Activist, educator uses indigenous traditions to heal his community

Tomas Ramirez grew up with the understanding that to be healthy as an individual, his community had to be healthy. He believes it’s his responsibility to help maintain and heal his community.

Ramirez moved to Chicago from Central Mexico 20 years ago to reunite with family. He has since become an essential member of Chicago’s restorative justice community.

“Restorative justice” uses peacemaking circles to mend broken relationships and help people heal. “Restorative justice” has recently become a buzzword when talking about alternative sentencing and the flaws of the justice system. The practice can be used as a non-punitive way to promote the healing and justice that might not occur when an individual is simply sent to prison.

Ramirez prefers the term “healing justice” to define his grassroots work. As an activist, educator and restorative justice consultant, he seeks to build nurturing communities that foster individual healing to achieve holistic betterment. The idea is to break the cycles of trauma, violence and oppression that lead communities to need healing. Peace circles and restorative justice draw their philosophy and structure from Native American practices.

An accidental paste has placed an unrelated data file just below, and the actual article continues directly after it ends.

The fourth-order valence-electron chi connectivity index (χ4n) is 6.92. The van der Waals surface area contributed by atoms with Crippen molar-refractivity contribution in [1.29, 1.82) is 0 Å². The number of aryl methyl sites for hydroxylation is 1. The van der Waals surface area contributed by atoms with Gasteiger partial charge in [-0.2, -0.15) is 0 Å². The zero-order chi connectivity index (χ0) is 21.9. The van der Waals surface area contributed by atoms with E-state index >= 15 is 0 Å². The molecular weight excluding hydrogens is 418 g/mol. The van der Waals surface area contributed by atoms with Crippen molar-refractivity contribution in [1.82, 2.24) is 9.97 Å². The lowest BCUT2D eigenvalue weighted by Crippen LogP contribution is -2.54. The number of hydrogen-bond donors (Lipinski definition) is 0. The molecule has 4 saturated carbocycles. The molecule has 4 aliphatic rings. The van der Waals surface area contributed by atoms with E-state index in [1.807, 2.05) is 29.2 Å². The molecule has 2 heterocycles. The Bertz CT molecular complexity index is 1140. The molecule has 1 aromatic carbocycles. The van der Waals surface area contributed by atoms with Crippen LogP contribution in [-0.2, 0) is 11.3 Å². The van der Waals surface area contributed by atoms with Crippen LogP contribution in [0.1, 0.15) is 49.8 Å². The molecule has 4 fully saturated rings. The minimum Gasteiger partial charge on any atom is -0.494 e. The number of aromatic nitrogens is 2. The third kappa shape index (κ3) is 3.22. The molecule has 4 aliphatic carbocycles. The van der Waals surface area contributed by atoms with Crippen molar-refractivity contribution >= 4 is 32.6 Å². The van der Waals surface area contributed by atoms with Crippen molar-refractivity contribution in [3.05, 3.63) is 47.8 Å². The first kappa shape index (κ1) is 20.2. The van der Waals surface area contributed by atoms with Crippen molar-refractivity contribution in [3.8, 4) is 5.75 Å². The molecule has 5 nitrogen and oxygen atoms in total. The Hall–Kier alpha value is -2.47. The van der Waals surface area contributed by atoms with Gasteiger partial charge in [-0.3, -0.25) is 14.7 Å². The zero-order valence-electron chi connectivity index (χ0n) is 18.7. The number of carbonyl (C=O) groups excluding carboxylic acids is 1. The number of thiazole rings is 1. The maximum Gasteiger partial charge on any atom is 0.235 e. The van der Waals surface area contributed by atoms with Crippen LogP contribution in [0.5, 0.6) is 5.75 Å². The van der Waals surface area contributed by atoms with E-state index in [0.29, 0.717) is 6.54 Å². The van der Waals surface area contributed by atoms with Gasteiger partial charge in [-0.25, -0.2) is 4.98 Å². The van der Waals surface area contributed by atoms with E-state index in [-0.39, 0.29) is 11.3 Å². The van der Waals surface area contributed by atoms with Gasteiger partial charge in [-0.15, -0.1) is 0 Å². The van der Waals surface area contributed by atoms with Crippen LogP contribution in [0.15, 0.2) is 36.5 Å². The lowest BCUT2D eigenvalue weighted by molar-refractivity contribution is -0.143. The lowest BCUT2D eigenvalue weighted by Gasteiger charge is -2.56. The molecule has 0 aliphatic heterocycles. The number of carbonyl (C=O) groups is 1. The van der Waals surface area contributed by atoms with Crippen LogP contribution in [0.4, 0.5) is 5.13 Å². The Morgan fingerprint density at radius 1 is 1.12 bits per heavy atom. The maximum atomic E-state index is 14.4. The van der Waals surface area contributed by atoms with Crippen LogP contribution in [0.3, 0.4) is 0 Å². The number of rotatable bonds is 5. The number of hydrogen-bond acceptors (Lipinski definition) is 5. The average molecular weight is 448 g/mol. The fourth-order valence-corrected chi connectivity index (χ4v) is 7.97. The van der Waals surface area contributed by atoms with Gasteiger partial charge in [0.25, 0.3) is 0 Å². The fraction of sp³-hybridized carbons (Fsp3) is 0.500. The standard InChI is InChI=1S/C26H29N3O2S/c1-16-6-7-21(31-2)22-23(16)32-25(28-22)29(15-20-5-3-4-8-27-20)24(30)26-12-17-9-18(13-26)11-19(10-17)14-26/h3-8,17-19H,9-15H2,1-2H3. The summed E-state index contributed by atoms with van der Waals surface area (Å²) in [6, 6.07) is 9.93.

As a traditional headsman chief, Ramirez uses a blend of North and South American indigenous cultures to help people from all walks of life center themselves spiritually and mentally. Whether in a sweat lodge ceremony or during a lunch break with fourth graders, Ramirez helps South Side residents recover their roots and discover new ways to build strength as a community.

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